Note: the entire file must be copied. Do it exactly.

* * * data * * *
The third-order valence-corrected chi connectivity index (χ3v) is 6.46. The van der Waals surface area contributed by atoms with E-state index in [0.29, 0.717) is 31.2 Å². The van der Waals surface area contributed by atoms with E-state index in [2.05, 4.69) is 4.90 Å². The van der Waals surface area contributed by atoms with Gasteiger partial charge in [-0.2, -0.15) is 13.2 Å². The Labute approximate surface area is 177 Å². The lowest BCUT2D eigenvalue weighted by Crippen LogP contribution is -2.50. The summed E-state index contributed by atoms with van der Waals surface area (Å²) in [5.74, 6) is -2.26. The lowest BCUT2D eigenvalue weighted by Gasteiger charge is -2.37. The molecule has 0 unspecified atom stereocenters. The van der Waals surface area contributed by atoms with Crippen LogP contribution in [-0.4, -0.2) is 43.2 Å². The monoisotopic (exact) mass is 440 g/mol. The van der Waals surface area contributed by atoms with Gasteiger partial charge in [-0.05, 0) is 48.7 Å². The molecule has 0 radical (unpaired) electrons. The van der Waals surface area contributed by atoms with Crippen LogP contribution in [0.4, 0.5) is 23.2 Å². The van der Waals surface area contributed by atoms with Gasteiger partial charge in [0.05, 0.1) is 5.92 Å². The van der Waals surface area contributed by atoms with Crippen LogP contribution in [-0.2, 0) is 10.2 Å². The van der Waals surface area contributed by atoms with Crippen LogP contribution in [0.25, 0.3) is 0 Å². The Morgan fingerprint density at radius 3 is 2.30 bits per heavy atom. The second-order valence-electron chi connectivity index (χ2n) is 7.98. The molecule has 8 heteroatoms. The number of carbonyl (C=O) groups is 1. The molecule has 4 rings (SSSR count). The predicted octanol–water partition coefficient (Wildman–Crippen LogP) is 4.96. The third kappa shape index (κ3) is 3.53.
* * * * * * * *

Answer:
The third-order valence-corrected chi connectivity index (χ3v) is 6.46. The van der Waals surface area contributed by atoms with E-state index in [0.29, 0.717) is 31.2 Å². The van der Waals surface area contributed by atoms with E-state index in [2.05, 4.69) is 4.90 Å². The van der Waals surface area contributed by atoms with Gasteiger partial charge in [-0.2, -0.15) is 13.2 Å². The Labute approximate surface area is 177 Å². The lowest BCUT2D eigenvalue weighted by Crippen LogP contribution is -2.50. The summed E-state index contributed by atoms with van der Waals surface area (Å²) in [5.74, 6) is -2.26. The lowest BCUT2D eigenvalue weighted by Gasteiger charge is -2.37. The molecule has 0 unspecified atom stereocenters. The van der Waals surface area contributed by atoms with Crippen LogP contribution in [-0.4, -0.2) is 43.2 Å². The monoisotopic (exact) mass is 440 g/mol. The van der Waals surface area contributed by atoms with Gasteiger partial charge in [-0.05, 0) is 48.7 Å². The molecule has 0 radical (unpaired) electrons. The van der Waals surface area contributed by atoms with Crippen LogP contribution in [0.4, 0.5) is 23.2 Å². The van der Waals surface area contributed by atoms with Gasteiger partial charge in [0.05, 0.1) is 5.92 Å². The van der Waals surface area contributed by atoms with Crippen LogP contribution in [-0.2, 0) is 10.2 Å². The van der Waals surface area contributed by atoms with Crippen LogP contribution in [0.25, 0.3) is 0 Å². The Morgan fingerprint density at radius 3 is 2.30 bits per heavy atom. The second-order valence-electron chi connectivity index (χ2n) is 7.98. The molecule has 8 heteroatoms. The number of carbonyl (C=O) groups is 1. The molecule has 4 rings (SSSR count). The predicted octanol–water partition coefficient (Wildman–Crippen LogP) is 4.96. The third kappa shape index (κ3) is 3.53.